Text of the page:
By Matthew Feldman (eds.)
Ten essays at the nature of fascism via a number one pupil within the box, targeting find out how to comprehend and practice fascist ideology to numerous activities because the 20th century, Mussolini's prophesied 'fascist century'. comprises reports of fascism's tried temporal revolution; Nazism as prolonged case-study; and fascism's postwar evolution.
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Extra resources for A Fascist Century: Essays by Roger Griffin
Sums up a doctrine which is not merely political: it is evidence of a fighting spirit which accepts all risks. ‘I am no longer human. I am a Titan. ’ 9 It signifies a new style of Italian life. The Fascist accepts and loves life; he rejects and despises suicide as cowardly. 30 In different permutations, the belief that Fascism’s creation of a new type of state was the materialisation and externalisation of a subjective revolution in values and national character was a recurrent topos in Fascist thought.
It may be that we are at the beginning, at the birth of a new humanity and that we are experiencing only the avalanches of spring. We are rising to the divine or plunging, plunging into night and destruction – but there is no standing still. 13 An investigation of the late nineteenth century European avant-garde on the basis of its philosophy of time and history would show how deeply associated both are with the passionate belief that routinised, sclerotic ways of feeling and seeing – associated with the age of materialism and philistinism – can be transfigured individually or collectively through the awakening of visionary faculty better attuned to a ‘higher’ time.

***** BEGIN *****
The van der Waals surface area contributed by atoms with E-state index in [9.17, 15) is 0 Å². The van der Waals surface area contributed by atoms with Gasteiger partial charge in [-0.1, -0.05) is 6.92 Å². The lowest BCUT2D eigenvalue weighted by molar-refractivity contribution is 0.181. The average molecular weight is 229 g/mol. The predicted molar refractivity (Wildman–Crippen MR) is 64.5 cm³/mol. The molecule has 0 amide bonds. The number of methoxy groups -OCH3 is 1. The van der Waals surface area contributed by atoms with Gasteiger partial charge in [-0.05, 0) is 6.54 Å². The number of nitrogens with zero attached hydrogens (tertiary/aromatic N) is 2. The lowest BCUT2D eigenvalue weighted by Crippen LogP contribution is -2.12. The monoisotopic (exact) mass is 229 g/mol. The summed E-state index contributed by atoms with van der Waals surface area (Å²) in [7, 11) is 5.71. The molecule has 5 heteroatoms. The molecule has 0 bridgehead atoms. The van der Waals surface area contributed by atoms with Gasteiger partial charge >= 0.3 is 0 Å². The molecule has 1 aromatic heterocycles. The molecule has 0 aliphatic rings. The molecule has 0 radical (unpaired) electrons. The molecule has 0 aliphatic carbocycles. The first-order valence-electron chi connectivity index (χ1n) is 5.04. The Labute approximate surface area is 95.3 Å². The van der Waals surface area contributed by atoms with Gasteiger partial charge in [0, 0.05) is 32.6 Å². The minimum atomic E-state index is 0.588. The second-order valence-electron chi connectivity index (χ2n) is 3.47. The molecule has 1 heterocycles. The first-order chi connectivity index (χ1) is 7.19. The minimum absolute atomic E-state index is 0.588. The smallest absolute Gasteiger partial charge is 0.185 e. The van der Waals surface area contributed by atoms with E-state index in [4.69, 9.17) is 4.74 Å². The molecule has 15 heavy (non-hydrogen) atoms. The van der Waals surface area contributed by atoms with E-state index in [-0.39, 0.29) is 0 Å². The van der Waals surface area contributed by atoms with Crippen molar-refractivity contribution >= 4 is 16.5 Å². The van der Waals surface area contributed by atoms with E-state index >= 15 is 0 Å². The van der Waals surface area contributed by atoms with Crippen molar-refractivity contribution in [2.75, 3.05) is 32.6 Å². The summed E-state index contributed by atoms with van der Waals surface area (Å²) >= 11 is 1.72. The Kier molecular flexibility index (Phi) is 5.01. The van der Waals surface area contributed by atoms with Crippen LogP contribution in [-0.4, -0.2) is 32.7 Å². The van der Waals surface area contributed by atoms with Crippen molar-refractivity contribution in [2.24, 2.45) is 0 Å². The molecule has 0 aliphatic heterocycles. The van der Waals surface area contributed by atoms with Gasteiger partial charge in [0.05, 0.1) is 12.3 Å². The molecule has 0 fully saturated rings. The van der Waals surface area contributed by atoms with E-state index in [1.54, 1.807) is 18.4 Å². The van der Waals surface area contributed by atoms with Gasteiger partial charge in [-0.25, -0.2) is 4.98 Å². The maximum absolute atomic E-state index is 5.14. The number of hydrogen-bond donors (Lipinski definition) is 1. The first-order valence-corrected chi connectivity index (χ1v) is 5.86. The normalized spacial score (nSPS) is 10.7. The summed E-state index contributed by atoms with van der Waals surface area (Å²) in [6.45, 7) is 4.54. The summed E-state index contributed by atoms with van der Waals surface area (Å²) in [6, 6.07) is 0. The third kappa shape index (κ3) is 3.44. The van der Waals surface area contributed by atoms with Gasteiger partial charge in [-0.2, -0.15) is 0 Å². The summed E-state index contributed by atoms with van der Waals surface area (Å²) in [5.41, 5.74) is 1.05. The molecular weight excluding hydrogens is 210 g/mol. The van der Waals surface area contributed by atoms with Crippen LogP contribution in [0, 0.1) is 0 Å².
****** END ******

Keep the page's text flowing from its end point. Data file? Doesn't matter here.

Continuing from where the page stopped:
I am a Titan. ’ 5 experiences, this was often existentially characterised by a qualitative change in time itself, from the personally meaningless to the collectively significant. Leading personalities in the occult revival, and many pioneers of artistic modernism, fit this pattern. Thus, figures like Helena Blavatsky, Rudolf Steiner, William Butler Yeats, Richard Wagner, Igor Stravinsky, Wassily Kandinsky, Pablo Picasso, Vincent Van Gogh, and Rainer Maria Rilke, and artists from such disparate movements as Expressionism, Cubism, and Surrealism were, in their very different ways, concerned both with the achievement of ‘ecstasy’ (states which allowed them to ‘stand outside’ ordinary time) and with acting as a catalyst for the diffusion of new forms of consciousness to ‘save’ the West from what they saw as a process of spiritual atrophy.
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